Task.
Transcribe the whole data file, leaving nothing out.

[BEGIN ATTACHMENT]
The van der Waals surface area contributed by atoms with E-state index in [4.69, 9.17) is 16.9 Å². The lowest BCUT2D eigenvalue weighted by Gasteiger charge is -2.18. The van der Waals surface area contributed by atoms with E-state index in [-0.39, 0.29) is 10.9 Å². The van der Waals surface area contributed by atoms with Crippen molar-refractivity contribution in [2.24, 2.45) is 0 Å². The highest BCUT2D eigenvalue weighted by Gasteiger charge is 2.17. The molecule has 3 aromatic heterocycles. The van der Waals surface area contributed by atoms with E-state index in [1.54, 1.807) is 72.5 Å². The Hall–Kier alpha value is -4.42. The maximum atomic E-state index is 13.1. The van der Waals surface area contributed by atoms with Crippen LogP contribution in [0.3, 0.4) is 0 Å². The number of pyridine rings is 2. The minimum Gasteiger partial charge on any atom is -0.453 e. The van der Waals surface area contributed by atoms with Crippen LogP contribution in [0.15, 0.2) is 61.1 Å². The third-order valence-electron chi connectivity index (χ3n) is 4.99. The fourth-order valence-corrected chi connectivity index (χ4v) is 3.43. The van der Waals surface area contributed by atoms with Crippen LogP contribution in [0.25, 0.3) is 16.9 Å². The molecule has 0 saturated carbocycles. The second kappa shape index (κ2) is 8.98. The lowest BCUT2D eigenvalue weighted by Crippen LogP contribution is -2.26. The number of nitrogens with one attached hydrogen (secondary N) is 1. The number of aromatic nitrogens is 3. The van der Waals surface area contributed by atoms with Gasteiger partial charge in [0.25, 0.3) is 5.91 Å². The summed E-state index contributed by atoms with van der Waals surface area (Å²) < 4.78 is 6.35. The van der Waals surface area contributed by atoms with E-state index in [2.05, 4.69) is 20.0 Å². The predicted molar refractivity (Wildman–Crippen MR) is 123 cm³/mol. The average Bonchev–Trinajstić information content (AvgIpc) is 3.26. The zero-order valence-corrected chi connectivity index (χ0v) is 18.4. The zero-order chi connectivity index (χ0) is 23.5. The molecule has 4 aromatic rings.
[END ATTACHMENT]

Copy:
The van der Waals surface area contributed by atoms with E-state index in [4.69, 9.17) is 16.9 Å². The lowest BCUT2D eigenvalue weighted by Gasteiger charge is -2.18. The van der Waals surface area contributed by atoms with E-state index in [-0.39, 0.29) is 10.9 Å². The van der Waals surface area contributed by atoms with Crippen molar-refractivity contribution in [2.24, 2.45) is 0 Å². The highest BCUT2D eigenvalue weighted by Gasteiger charge is 2.17. The molecule has 3 aromatic heterocycles. The van der Waals surface area contributed by atoms with E-state index in [1.54, 1.807) is 72.5 Å². The Hall–Kier alpha value is -4.42. The maximum atomic E-state index is 13.1. The van der Waals surface area contributed by atoms with Crippen LogP contribution in [0.3, 0.4) is 0 Å². The number of pyridine rings is 2. The minimum Gasteiger partial charge on any atom is -0.453 e. The van der Waals surface area contributed by atoms with Crippen LogP contribution in [0.15, 0.2) is 61.1 Å². The third-order valence-electron chi connectivity index (χ3n) is 4.99. The fourth-order valence-corrected chi connectivity index (χ4v) is 3.43. The van der Waals surface area contributed by atoms with Crippen LogP contribution in [0.25, 0.3) is 16.9 Å². The molecule has 0 saturated carbocycles. The second kappa shape index (κ2) is 8.98. The lowest BCUT2D eigenvalue weighted by Crippen LogP contribution is -2.26. The number of nitrogens with one attached hydrogen (secondary N) is 1. The number of aromatic nitrogens is 3. The van der Waals surface area contributed by atoms with Gasteiger partial charge in [0.25, 0.3) is 5.91 Å². The summed E-state index contributed by atoms with van der Waals surface area (Å²) < 4.78 is 6.35. The van der Waals surface area contributed by atoms with E-state index in [2.05, 4.69) is 20.0 Å². The predicted molar refractivity (Wildman–Crippen MR) is 123 cm³/mol. The average Bonchev–Trinajstić information content (AvgIpc) is 3.26. The zero-order valence-corrected chi connectivity index (χ0v) is 18.4. The zero-order chi connectivity index (χ0) is 23.5. The molecule has 4 aromatic rings.